Why Dr. Sears is Not the Father of Attachment

Dr Sears attachment parenting
Psychology versus parenting experts

When the Erica Jong, attachment-parenting-is-a-prison debate sprung up a while ago, I had a familiar train of thought nagging me. Through all the back and forth about whether attachment parenting — co-sleeping, baby-wearing, and eschewing of daycare — was putting an unreasonable expectation on moms, or whether it’s a lifestyle moms choose and should therefore be supported in, I always had the running thought:

Dr. Sears has co-opted the term attachment.

We think of his philosophy as the gold standard of what it means to be attached to our babies, but in fact that’s a limited view.

Attachment theory is the culmination of decades of observational and, more recently, neuroscience research. Attachment parenting is a technique. It’s a set of practices and tips — codified advice from a pediatrician.

Attachment (the psychology concept) has little to do with slings versus strollers, co-sleeping versus cribs, or even daycare versus staying at home.  Those very obvious, identifiable things are not what define attachment at all. In fact, in all likelihood they are totally beside the point. Here’s way:

Healthy bonds with our kids are formed in much more subtle ways — eye contact, touching, laughing, knowing that when mommy leaves, she always comes back. They develop over time and with consistency.  That’s why a few nights of sleep training against a backdrop of loving, nurturing parenting does not put a dent in your attachment. Babies are pattern detectors, and they need a lot of data to draw big conclusions. Our attachment with our kids forms slowly and surely over time and across thousands of interactions, not in a week.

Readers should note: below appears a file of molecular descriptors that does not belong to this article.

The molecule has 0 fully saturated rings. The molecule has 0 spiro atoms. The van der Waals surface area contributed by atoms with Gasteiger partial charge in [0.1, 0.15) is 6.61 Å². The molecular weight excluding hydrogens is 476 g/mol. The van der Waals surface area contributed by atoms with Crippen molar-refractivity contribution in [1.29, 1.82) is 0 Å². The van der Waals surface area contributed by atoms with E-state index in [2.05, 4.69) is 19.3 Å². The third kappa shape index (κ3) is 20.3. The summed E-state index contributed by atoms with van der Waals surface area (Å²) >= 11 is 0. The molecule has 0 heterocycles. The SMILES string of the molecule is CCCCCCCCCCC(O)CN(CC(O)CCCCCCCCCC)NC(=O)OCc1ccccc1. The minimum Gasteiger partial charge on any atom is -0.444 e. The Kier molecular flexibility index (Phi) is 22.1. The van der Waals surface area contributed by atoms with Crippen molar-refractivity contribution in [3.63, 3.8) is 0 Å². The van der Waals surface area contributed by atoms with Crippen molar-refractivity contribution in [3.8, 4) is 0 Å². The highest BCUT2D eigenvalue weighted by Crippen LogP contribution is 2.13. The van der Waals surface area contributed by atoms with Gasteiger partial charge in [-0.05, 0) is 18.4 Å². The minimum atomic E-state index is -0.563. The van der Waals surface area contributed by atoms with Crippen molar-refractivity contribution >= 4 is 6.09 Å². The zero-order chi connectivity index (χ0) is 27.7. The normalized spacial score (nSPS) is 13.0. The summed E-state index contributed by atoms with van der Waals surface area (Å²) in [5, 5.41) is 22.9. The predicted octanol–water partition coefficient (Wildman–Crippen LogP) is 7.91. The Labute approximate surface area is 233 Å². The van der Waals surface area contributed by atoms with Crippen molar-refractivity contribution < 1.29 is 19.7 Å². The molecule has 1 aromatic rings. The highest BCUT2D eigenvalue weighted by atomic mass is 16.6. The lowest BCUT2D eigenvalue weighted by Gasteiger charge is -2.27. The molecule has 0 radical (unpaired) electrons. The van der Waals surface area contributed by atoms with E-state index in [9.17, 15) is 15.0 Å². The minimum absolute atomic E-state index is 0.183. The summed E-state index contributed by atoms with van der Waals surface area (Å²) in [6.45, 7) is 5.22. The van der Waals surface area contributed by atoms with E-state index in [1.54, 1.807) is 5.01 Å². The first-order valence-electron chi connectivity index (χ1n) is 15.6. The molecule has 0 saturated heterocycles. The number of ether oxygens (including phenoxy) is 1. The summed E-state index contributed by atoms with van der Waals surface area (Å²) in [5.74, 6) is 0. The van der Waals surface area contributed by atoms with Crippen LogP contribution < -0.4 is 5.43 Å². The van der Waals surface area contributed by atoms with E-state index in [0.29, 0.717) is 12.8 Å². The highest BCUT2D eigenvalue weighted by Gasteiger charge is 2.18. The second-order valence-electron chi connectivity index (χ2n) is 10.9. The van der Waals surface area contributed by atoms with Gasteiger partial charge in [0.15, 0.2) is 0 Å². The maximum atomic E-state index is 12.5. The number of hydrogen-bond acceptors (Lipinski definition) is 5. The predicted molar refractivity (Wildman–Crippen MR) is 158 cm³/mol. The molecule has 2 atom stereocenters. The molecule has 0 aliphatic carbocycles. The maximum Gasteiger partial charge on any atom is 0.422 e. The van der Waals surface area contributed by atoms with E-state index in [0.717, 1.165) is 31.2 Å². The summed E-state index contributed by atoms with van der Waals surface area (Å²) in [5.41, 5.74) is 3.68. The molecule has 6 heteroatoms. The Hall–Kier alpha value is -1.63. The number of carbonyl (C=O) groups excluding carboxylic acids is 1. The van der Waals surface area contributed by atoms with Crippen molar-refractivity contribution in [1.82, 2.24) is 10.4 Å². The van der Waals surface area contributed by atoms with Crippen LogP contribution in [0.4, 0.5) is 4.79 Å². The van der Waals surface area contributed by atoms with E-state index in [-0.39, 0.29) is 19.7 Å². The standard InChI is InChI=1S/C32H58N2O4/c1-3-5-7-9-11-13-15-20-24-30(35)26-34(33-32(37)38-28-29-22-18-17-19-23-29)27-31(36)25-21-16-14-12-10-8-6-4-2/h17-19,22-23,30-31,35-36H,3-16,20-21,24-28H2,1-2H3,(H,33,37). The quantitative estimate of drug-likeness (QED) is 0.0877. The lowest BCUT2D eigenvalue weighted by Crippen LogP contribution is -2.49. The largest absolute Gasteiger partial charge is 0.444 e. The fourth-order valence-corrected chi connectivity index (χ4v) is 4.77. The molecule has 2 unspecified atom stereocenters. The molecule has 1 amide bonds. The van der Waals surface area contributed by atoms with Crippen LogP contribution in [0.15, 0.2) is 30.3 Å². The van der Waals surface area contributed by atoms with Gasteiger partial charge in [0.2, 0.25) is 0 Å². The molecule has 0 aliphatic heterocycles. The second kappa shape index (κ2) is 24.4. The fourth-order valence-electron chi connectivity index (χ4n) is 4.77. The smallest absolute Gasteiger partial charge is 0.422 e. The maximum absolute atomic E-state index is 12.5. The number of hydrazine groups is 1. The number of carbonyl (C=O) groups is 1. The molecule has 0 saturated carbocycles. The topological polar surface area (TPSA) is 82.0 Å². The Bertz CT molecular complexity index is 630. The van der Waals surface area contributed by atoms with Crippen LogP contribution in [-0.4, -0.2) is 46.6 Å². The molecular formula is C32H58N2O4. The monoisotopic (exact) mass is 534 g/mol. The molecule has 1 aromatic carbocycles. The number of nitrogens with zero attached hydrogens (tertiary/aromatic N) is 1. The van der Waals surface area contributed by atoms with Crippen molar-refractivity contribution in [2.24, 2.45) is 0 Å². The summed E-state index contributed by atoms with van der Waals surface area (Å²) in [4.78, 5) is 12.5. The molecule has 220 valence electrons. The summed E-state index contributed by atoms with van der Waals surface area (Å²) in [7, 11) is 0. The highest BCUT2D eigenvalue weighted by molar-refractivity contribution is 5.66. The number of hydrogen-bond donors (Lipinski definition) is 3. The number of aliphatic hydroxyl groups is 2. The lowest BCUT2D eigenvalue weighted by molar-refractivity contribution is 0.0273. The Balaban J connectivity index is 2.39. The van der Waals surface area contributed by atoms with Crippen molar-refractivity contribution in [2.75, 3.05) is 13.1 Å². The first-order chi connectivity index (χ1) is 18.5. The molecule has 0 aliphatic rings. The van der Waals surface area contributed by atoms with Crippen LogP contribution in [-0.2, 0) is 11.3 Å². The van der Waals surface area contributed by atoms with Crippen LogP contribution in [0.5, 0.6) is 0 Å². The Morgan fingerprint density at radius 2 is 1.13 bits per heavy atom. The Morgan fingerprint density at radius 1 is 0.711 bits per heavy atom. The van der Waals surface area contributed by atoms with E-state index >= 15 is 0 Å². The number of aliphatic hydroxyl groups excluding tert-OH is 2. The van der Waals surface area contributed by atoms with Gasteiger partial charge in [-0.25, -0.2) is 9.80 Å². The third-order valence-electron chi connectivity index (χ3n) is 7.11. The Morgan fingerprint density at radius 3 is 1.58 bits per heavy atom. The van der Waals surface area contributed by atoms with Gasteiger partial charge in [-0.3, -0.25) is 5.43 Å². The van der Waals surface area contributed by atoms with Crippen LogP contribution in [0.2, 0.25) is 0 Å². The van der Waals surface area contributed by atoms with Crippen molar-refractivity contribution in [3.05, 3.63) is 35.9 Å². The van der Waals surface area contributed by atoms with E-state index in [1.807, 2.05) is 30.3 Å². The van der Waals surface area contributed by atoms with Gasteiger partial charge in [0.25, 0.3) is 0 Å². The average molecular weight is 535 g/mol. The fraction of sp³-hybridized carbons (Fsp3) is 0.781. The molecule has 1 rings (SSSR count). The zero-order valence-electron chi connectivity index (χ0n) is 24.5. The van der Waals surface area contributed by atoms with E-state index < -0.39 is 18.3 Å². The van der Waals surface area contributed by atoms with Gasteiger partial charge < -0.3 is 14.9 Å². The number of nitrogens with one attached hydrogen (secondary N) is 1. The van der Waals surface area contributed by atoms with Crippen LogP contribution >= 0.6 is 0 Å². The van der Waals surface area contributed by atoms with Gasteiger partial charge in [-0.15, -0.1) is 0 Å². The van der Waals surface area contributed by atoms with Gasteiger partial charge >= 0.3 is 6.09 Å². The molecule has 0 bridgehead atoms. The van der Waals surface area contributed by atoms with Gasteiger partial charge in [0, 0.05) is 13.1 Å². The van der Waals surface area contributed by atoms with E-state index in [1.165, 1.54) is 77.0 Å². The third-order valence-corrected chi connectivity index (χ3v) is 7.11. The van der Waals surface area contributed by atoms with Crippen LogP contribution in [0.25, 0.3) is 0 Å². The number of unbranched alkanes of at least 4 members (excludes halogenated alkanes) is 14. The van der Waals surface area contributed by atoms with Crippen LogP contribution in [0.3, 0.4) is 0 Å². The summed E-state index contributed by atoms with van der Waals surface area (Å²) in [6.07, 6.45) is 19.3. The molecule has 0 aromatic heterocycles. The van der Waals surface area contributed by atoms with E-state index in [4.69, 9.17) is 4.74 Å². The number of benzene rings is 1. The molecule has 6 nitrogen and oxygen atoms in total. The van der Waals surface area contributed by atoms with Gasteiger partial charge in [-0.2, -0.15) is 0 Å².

We also misconstrue “attachment” to mean being fused or constantly with our babies, when a better word would be “attuned” — we respond to our baby’s signals both for company and for space. If your baby is happily playing with her feet and you let her alone to explore, you’re attuned to her cues. That’s part of a healthy attachment.

Just because something is good, doesn’t mean more of it is better.

Read more about attachment versus attachment parenting, and answers to questions like whether moms with babies in daycare are as securely attached.

Image: flickr/liquine

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